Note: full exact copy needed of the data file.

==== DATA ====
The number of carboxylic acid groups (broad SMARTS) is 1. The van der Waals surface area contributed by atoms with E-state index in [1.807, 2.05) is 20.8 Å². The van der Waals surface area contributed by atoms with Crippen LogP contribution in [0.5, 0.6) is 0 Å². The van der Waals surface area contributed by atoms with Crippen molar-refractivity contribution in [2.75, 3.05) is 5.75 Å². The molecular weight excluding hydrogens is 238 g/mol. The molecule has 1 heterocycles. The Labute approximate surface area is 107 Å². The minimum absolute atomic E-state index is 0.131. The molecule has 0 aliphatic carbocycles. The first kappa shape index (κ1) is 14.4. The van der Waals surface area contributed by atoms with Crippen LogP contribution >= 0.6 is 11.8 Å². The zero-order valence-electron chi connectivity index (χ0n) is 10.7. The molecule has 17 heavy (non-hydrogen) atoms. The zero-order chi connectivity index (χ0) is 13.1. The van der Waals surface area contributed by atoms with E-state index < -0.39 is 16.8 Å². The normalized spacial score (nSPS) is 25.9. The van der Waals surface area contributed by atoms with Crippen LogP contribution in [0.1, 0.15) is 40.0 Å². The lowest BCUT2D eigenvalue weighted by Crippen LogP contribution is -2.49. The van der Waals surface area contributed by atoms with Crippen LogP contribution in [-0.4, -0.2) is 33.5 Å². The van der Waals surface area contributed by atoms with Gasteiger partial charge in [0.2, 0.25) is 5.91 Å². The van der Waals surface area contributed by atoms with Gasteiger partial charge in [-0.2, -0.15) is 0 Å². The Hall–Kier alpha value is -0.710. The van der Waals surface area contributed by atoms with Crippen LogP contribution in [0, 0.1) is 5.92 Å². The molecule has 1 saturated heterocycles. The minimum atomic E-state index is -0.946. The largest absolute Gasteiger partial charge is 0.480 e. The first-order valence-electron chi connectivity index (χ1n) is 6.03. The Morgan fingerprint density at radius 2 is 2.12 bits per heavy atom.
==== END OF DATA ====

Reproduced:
The number of carboxylic acid groups (broad SMARTS) is 1. The van der Waals surface area contributed by atoms with E-state index in [1.807, 2.05) is 20.8 Å². The van der Waals surface area contributed by atoms with Crippen LogP contribution in [0.5, 0.6) is 0 Å². The van der Waals surface area contributed by atoms with Crippen molar-refractivity contribution in [2.75, 3.05) is 5.75 Å². The molecular weight excluding hydrogens is 238 g/mol. The molecule has 1 heterocycles. The Labute approximate surface area is 107 Å². The minimum absolute atomic E-state index is 0.131. The molecule has 0 aliphatic carbocycles. The first kappa shape index (κ1) is 14.4. The van der Waals surface area contributed by atoms with Crippen LogP contribution >= 0.6 is 11.8 Å². The zero-order valence-electron chi connectivity index (χ0n) is 10.7. The molecule has 17 heavy (non-hydrogen) atoms. The zero-order chi connectivity index (χ0) is 13.1. The van der Waals surface area contributed by atoms with E-state index < -0.39 is 16.8 Å². The normalized spacial score (nSPS) is 25.9. The van der Waals surface area contributed by atoms with Crippen LogP contribution in [0.1, 0.15) is 40.0 Å². The lowest BCUT2D eigenvalue weighted by Crippen LogP contribution is -2.49. The van der Waals surface area contributed by atoms with Crippen LogP contribution in [-0.4, -0.2) is 33.5 Å². The van der Waals surface area contributed by atoms with Gasteiger partial charge in [0.2, 0.25) is 5.91 Å². The van der Waals surface area contributed by atoms with Gasteiger partial charge in [-0.2, -0.15) is 0 Å². The Hall–Kier alpha value is -0.710. The van der Waals surface area contributed by atoms with Crippen LogP contribution in [0, 0.1) is 5.92 Å². The molecule has 1 saturated heterocycles. The minimum atomic E-state index is -0.946. The largest absolute Gasteiger partial charge is 0.480 e. The first-order valence-electron chi connectivity index (χ1n) is 6.03. The Morgan fingerprint density at radius 2 is 2.12 bits per heavy atom.